Democratic Republic of the Congo
The Democratic Republic of the Congo (DRC) has witnessed some of the world’s highest levels of sexual violence over the last decade and, as a result, has been a focus of global initiatives to prevent, stop, and punish rape in armed conflict.
PHR’s Program on Sexual Violence in Conflict Zones launched our training and advocacy initiative in eastern DRC in 2011 to help improve skills for forensic documentation, and collection and preservation of evidence of sexual violence.
The Program on Sexual Violence in Conflict Zones partners with Dr. Mukwege, founder and medical director of Panzi Hospital in Bukavu, DRC, and his dedicated staff and colleagues. Our partnership works to help strengthen the capacity of local doctors, nurses, police, lawyers, and judges to improve evidence of sexual violence in order to support prosecutions of these crimes. Together with Panzi clinicians, we have been training and mentoring doctors and nurses at Panzi Hospital as well as at other clinics in South Kivu to more effectively document and preserve court-admissible evidence and to improve medical care and treatment for survivors.
PHR has been documenting human rights violations in the Democratic Republic of the Congo (DRC) since 1997 as a part of its Public Health Effects of Conflict exploration.
In June of 1997 we published our report on Investigations in Eastern Congo and Western Rwanda, released at a hearing sponsored by the US House International Relations Committee. The report outlined the roles of key figures, governments, and policies contributing to political and economic unrest, insecurity, and vulnerability, as well as exposed the killing of 2,000 to 3,000 civilians in Western Rwanda.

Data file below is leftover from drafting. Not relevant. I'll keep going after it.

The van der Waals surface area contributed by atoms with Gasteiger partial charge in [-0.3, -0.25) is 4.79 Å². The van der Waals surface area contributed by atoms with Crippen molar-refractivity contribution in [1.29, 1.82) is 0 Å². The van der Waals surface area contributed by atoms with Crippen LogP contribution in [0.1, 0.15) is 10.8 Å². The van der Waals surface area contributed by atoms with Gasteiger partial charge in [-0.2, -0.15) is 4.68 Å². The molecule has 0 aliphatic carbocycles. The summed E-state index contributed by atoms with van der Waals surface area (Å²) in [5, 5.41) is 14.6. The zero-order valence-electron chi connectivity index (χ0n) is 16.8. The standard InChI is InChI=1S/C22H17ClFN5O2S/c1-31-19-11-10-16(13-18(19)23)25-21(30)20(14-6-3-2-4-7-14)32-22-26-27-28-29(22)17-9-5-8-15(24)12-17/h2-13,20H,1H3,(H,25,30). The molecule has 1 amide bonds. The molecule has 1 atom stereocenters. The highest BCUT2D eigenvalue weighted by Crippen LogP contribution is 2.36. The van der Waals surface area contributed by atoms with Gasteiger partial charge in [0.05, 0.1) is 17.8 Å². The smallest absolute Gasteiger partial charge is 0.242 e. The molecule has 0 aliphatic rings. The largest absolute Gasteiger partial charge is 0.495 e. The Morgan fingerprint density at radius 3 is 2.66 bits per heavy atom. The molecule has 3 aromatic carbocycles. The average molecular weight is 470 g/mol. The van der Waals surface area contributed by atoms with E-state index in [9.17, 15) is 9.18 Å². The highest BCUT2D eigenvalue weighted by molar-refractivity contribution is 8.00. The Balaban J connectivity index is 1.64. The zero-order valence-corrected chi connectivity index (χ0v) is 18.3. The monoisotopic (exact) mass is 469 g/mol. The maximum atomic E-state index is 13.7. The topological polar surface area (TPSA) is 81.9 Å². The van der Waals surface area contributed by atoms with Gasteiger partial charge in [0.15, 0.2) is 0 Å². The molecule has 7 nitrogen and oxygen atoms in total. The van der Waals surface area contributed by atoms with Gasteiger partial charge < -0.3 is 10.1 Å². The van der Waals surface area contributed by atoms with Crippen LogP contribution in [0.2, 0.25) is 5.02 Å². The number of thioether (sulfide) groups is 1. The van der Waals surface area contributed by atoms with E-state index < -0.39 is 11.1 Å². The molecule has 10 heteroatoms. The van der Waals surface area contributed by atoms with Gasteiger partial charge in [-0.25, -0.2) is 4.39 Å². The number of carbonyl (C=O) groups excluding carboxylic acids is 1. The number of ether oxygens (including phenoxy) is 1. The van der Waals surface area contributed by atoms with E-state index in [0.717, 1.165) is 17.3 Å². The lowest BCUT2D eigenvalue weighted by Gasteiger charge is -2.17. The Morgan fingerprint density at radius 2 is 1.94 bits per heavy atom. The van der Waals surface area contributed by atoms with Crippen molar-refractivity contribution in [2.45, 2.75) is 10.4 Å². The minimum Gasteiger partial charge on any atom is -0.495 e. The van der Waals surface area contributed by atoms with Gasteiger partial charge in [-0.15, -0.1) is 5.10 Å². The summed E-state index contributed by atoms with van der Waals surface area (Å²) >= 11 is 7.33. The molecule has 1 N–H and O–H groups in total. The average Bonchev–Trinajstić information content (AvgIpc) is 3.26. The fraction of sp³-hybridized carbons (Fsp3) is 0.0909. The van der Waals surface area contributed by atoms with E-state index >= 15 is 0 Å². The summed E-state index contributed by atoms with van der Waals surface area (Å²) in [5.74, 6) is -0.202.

PHR Asylum Network volunteer doctors also work with victims of rape and injustice from the DRC, documenting the abuses and violations they've suffered for asylum applications.
ICC Finds Germain Katanga Guilty of War Crimes, but Acquits Him of Sexual Violence Charges (March 7, 2014)
The International Criminal Court (ICC) today found Germain Katanga of the Democratic Republic of the Congo (DRC) guilty of war crimes, but acquitted him of sexual offences in the first case that specifically involved these charges.
PHR-Led Bill to Protect Health Workers Introduced (May 16, 2013)
PHR today helped introduce a bill that would protect health workers globally from increasing attacks during times of war and unrest, and ensure they can continue to provide services without fear of violence, retribution, or arrest.
Foreign Secretary, William Hague announces new UK funds to help survivors of rape during a visit to the Democratic Republic of Congo (gov.uk, March 26, 2013)
Foreign Secretary, William Hague, today announced £205,288 ($312,110) in new UK funding to support the work of Physicians for Human Rights working out of the Panzi Hospital in eastern DRC, to help efforts to develop local and national capacity to document and collect evidence of sexual violence.
Congolese Warlord Must Now Face ICC Trial on War Crimes Charges (March 19, 2013)